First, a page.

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So You Want to be an officer, eh!

George Wallace

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So You Want to be an officer, eh!

So?  What makes you so special?  Are you articulate and a dedicated Administrator?  Are you a good leader and mentor to your peers and subordinates?  Do you accept criticism?  Are you going to work for the betterment of your men and the CF?  Are you loyal to those below you, as much if not more than those above you?  Do you take responsibility for your own actions, and not try to shift the blame to others?


Or are you a 'Social Climber', looking for the fastest, easiest way to the top; not caring on whose toes you step and how many eggs you break to get there?  Do you have a "Who gives a damn about you" attitude towards others?  Is your career advancement the top of your agenda?  Do you think it is 'kool' to be insubordinate, disrespectful and not professional in communicating with or to others; seeing no fault with improper use of grammar, spelling and English writing skills to communicate?  Do you think the use of MSN Speak portrays a 'professional' profile of who you are?  Do you think that you are unique and can do whatever you please, and be whatever you want?


Have you done any research into:

Gunner said:
The Principles of Leadership

The following principles, updated to reflect lessons learned from experience, cover important
aspects of the five major dimensions of effectiveness and are offered here as an introduction to the responsibilities of leadership:

1.  Achieve professional competence and pursue self-improvement—Leader competence is critical to mission accomplishment and the preservation of lives. Very early on, junior leaders must master the technical and tactical skills of their military specialty, maintaining and improving proficiency through self-study, experiential learning, formal training, and education.

2.  Clarify objectives and intent—To provide subordinates with maximum freedom of action and the capability to operate independently if necessary, leaders must communicate a clear picture of the outcome or outcomes they wish to achieve.

3.  Solve problems; make timely decisions—The whole purpose of small-unit leadership is to accomplish missions and tasks. This means solving mission problems and making appropriate considered decisions. Some decision situations will allow for little or no analysis, but where time and circumstances allow, leaders should gather as much pertinent information as possible, involve others who possess relevant experience or a have stake in the decision, and consider the advantages and risks of each option before making a decision.

4.  Direct; motivate by persuasion and example and by sharing risks and hardships— Leadership is about exercising influence. Leaders have to know when to direct, when to motivate, and when to enable performance through the conspicuous sharing of risks and hardships.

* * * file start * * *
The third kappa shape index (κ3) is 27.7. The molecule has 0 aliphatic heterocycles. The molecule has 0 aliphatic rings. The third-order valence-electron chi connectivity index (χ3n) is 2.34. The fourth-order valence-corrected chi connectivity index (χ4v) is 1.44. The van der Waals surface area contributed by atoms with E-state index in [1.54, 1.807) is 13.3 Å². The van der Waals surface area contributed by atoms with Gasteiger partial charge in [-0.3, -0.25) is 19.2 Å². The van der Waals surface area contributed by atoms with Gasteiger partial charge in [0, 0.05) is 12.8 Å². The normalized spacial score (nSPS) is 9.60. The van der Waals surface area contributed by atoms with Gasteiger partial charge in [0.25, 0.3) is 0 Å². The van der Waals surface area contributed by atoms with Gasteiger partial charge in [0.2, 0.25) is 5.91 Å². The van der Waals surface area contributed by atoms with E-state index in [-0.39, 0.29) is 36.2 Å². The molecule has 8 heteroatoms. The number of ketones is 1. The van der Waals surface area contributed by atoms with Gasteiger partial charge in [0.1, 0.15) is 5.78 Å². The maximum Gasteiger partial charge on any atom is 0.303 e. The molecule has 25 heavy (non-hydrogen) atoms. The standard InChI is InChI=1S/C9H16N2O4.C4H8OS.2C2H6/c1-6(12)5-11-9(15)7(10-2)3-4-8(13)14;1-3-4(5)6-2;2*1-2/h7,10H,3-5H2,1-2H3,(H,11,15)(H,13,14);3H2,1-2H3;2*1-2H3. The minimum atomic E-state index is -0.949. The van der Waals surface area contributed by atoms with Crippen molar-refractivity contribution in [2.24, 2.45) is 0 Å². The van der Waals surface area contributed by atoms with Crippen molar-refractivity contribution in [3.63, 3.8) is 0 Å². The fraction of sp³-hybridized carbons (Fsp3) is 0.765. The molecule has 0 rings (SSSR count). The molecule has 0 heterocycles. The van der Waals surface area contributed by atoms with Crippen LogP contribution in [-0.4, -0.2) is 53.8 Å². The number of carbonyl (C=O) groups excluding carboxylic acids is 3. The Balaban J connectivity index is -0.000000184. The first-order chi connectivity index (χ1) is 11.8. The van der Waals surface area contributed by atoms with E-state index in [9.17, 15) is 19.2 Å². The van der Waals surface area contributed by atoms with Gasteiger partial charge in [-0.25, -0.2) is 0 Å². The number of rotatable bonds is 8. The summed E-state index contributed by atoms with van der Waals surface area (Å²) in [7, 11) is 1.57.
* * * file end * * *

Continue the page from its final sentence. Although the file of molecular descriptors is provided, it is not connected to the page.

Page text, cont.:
5.  Train individuals and teams under demanding and realistic conditions— Being operationally ready means being able to deal effectively with normal and worstcase
scenarios, handle the unexpected, and recover from setbacks. Demanding and realistic
training provides these capabilities.

6.  Build teamwork and cohesion—Training and other formative activities that reinforce mutual dependence and support will pay off in enhanced performance and greater
resistance to stress.

7.  Keep subordinates informed; explain events and decisions—The routine and
prompt passage of information contributes to subordinates’ situational awareness and their
ability to respond appropriately to a changing situation. Candidly explaining events and
decisions often reduces tensions created by uncertainty, and is critical to maintaining the
trust relationship between leaders and led.

8.  Mentor, educate, and develop subordinates— Leaders must train and develop
subordinates to master the unit’s operational functions, provide strength in depth, and
ensure a broadly distributed leadership capability.

9.  Treat subordinates fairly; respond to their concerns; represent their interests—
Leaders have moral and practical obligations to know their subordinates’ needs, take care of them, treat them fairly, and provide essential support for their families. Such actions help to establish and maintain trust, while also enhancing subordinates’ service commitment.

10.  Maintain situational awareness; seek information; keep current—Leaders have
to develop the habit of being on top of what is happening around them. Situational
awareness is critical to anticipating future environmental conditions and identifying
opportunities to secure a tactical advantage.

11.  Learn from experience and those who have experience—In both training and operations, leaders must constantly review performance with a critical eye and ask if there isn’t a better way. Learning from personal experience and the experience of others is critical to ensuring high reliability performance and maintaining a competitive edge.